Texas Freeze Damage - Post #7,254

JJ_Tex

Gold Supporter
Bronze Supporter
Jul 17, 2019
2,293
Prosper, TX (DFW)
Pool Size
13000
Surface
Plaster
Chlorine
Salt Water Generator
SWG Type
Pentair Intellichlor IC-40
I'd love to hear what anyone in Texas used that successfully survived this once-a-centaury ice age.
Knock on wood, I survived. My original plan was to ride it out and let freeze protection do its thing, along with putting a tarp over the equipment pad. That worked well until the stupid rolling blackouts killed us. I fought and fought to keep my pool running when we had power, but eventually had to throw in the towel.

Luckily I had a contingency plan:
1. Shut off the breaker to the pool so it would not try and restart
2. Pull the drain plugs out of the equipment (mine has 2 in the pump, 1 in the filter, 1 in the heater)
3. Open the pump lid basket, pressure relief on the top of the filter and make sure all of my valves were open and not trapping any water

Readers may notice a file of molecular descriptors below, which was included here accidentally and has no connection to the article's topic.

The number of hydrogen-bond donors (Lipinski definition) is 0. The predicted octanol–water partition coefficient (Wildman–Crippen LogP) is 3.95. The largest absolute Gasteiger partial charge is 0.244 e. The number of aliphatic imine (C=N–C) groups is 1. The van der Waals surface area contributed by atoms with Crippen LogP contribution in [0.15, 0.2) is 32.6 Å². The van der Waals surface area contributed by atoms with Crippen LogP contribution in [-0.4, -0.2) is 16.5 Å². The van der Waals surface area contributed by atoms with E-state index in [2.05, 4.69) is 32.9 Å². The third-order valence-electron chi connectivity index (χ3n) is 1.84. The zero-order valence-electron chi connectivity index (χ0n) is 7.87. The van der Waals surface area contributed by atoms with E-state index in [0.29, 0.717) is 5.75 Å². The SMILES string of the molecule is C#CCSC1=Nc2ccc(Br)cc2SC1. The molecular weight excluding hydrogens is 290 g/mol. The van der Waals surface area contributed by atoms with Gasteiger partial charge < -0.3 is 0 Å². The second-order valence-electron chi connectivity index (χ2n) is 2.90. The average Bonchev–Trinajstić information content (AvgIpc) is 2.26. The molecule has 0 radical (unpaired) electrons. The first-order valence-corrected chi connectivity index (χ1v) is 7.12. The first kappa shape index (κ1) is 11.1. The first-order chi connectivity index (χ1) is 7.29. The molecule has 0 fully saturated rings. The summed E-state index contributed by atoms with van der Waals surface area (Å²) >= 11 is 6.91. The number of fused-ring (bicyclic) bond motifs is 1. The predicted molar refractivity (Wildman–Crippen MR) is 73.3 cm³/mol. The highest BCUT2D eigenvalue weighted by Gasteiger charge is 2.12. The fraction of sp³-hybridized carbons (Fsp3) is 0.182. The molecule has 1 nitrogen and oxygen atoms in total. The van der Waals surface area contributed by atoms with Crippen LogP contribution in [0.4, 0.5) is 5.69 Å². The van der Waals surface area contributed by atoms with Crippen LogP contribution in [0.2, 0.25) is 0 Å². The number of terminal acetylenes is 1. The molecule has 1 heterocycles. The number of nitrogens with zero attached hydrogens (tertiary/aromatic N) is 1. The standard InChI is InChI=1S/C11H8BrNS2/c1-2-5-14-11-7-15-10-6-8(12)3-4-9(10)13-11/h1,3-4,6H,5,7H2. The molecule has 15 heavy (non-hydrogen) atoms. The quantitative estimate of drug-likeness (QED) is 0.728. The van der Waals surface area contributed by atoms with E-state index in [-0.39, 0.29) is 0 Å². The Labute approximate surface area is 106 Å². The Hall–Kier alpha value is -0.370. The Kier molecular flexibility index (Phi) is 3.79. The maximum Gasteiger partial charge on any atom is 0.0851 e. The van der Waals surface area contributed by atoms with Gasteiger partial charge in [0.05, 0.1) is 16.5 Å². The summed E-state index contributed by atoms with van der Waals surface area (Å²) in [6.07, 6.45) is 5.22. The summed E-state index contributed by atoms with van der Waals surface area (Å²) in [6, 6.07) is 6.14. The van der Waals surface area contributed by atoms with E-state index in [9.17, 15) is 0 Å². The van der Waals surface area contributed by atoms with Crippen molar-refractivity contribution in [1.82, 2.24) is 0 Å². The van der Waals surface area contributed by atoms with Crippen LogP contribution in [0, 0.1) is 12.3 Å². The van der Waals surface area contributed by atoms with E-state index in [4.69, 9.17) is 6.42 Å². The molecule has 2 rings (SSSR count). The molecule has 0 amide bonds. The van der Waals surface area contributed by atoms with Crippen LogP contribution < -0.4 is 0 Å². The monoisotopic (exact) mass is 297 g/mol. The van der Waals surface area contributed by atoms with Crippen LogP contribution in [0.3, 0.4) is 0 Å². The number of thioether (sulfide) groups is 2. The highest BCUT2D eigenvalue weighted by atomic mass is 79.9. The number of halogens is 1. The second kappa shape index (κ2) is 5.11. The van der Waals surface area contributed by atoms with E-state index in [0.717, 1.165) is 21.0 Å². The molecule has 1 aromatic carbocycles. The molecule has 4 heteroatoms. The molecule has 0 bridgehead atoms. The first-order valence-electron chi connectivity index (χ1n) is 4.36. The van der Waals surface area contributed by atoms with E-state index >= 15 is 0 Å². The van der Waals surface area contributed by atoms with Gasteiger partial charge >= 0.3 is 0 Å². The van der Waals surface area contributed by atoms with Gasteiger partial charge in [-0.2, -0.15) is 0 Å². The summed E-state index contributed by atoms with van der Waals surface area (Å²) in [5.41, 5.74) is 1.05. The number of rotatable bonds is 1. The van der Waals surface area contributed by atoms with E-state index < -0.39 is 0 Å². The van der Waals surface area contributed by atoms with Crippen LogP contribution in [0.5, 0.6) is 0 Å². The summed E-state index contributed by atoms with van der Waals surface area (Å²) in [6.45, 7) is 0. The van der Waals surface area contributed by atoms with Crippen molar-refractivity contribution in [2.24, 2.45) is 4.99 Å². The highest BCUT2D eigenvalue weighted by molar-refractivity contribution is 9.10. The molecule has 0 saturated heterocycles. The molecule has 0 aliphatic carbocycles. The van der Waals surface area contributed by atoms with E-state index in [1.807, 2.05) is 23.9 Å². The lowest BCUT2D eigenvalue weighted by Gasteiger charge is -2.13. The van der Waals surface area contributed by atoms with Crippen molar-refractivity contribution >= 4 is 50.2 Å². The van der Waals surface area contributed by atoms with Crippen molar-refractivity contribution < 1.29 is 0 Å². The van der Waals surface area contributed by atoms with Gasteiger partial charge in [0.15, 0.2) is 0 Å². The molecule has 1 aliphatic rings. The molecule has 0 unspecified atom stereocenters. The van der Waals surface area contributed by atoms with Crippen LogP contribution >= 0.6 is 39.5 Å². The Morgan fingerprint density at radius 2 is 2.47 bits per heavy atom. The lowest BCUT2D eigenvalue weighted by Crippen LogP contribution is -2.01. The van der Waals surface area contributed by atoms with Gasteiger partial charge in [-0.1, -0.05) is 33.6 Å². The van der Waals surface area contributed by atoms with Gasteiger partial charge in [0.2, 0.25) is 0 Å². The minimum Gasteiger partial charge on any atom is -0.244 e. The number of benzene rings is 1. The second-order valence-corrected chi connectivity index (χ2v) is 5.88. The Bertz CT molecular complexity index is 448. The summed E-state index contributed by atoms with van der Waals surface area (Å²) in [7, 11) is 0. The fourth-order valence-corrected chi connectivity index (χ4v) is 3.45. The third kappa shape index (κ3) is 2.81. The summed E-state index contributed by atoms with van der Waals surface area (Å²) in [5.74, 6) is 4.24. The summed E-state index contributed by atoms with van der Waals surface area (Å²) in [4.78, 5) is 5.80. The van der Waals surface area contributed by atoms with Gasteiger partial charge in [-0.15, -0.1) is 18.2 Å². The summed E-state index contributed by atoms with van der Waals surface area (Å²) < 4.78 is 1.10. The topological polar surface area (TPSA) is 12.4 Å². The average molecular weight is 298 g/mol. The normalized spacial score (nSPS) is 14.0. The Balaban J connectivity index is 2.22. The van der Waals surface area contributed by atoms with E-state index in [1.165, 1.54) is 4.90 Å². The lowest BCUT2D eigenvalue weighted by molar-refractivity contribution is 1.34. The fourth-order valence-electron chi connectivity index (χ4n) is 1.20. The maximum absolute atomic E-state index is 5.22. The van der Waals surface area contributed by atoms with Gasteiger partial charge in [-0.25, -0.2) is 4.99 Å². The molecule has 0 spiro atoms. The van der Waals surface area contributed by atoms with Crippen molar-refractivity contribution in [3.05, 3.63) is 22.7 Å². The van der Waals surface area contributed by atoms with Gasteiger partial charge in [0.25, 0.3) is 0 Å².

4. Cover the equipment back up
5. Add cut-up pool noodles and a hollow plastic bottle in the skimmers to absorb any of the expansion from the ice. I threw the rest of the pool noodles on the tanning ledge and in the spa for good measure.

We could walk across the pool the next day and I was really sweating it, but everything fired up after my ice rink turned back into a pool.
 

HeyEng

Gold Supporter
Silver Supporter
Nov 7, 2018
686
Oklahoma City, OK
I'd love to hear what anyone in Texas used that successfully survived this once-a-centaury ice age.
Used? As in used what?